B R A I N R E S E A R C H1999). In addition, the primary taste cortex in primatescontains not only taste neurons, but also other neurons thatencode oral somatosensory stimuli including viscosity, fattexture, temperature, and capsaicin inputs (Rolls, 2006;Verhagen et al., 2004).

    The human insula represents not only taste but also thenon-taste information of oral stimuli as the results offunctional neuroimaging studies show. They are odorants(de Araujo et al., 2003c; Lombion et al., 2009), texture (DeAraujo and Rolls, 2004), and temperature (Guest et al., 2007).Umami and odor (McCabe and Rolls, 2007) in particularinfluence each other strongly. These functional pathwaysand localization in the taste cortex are more complex inhumans. However, since the single neuron experimentscannot be conducted on humans, precise brain mapping byfunctional magnetic resonance imaging (fMRI) is one of themost promisingmethods for extracting the result of activationin the brain by stimuli only from umami taste on the tongue.In most previous fMRI studies of umami, small volumes ofsolutions (0.75 or 2.0 ml) have been delivered to the partici-pant's mouth through some tubes, and then the participantwas cued by visual or tone signals to move his or her tongueand swallow the taste solution (de Araujo et al., 2003a;Grabenhorst and Rolls, 2008; Grabenhorst et al., 2008; McCabeand Rolls, 2007; Schoenfeld et al., 2004). These tasks are wellestablished for the experiments that are designed to investi-gate umamiwith odor, attention, the combination of taste andpsychological effects, and then to prove the natural andscientific features of umami in humans. In fact, it is knownthat a participant's attention and psychological effect modu-late brain activation (Bender et al., 2009; Grabenhorst andRolls, 2008, 2010; Veldhuizen et al., 2007).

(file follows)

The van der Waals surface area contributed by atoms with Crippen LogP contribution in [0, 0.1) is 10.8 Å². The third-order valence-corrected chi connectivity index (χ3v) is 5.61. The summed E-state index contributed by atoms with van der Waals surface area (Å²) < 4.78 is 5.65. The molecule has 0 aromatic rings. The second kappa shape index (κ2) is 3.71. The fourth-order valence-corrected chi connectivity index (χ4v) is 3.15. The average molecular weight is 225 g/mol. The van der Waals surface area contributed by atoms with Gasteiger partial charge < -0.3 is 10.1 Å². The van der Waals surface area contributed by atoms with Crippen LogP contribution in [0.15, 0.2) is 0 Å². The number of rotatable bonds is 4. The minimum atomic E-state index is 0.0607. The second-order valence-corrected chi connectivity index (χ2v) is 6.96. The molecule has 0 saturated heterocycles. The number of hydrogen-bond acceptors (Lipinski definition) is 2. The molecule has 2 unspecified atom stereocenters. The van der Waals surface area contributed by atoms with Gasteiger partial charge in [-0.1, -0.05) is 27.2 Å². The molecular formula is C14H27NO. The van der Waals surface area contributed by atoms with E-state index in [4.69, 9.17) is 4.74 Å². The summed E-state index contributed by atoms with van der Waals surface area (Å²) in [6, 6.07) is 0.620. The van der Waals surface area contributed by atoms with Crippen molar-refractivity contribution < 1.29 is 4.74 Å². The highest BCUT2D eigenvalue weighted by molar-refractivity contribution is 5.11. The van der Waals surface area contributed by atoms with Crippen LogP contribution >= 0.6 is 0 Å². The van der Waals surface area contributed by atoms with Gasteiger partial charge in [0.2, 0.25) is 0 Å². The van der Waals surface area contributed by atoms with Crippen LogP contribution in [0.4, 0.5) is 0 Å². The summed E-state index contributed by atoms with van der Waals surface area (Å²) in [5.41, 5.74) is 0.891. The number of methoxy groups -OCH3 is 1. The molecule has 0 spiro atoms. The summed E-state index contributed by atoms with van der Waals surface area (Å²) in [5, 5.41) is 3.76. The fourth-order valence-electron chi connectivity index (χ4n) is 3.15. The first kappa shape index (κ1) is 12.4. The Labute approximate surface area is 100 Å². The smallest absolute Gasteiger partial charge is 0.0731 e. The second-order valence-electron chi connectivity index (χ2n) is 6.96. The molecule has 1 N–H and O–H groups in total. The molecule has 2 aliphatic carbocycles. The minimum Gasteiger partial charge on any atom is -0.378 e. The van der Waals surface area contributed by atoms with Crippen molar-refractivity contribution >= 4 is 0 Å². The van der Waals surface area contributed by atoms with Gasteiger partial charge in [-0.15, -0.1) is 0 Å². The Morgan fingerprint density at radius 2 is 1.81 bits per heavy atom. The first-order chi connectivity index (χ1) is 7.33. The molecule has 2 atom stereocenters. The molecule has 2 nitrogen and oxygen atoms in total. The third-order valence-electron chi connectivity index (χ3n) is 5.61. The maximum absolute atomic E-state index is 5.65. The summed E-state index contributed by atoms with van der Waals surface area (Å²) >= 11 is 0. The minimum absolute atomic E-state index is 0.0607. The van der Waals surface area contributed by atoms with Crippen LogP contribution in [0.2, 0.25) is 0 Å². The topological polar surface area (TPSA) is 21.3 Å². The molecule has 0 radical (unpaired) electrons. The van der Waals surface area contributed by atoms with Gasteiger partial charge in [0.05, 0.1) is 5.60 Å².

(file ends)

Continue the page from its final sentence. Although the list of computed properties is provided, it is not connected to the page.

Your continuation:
From another physiological standpoint, if we performed asimple experiment that minimized the somatosensory stim-uli, oral movement, and psychological effects as much aspossible in a neuroimaging study, it might be effective indetecting the accession area in the cortex of pure umami tasteon the tongue. For this, wewould like to avoid the participant'sswallowing to reduce head movement, tongue movement,and brain activation by umami in the gastrointestinal tract(Kondoh et al., 2009; Tsurugizawa et al., 2009).

    Our previous taste delivery system, which prevented theparticipant's swallowing, solved these difficulties (Kami et al.,2008); however, the system delivered the taste solution only toa small area on the tongue tip. The system was valuable forsweet; however, it can be assumed that the stimulated areawas too small for umami, and it is necessary to stimulate thelateral and posterior area of the tongue also. Therefore, it isindispensable to develop a new system to investigate the brainactivation caused by pure umami taste on the tongue.

    After we develop the system, we then need to investigatewhich typeofmethodof analysis ismore adequate for acquiringmore significant results. For this, the activatedareas in the braincortex by taste should be compared using two authorizedmodels: a block design model and an event-related designmodel. The b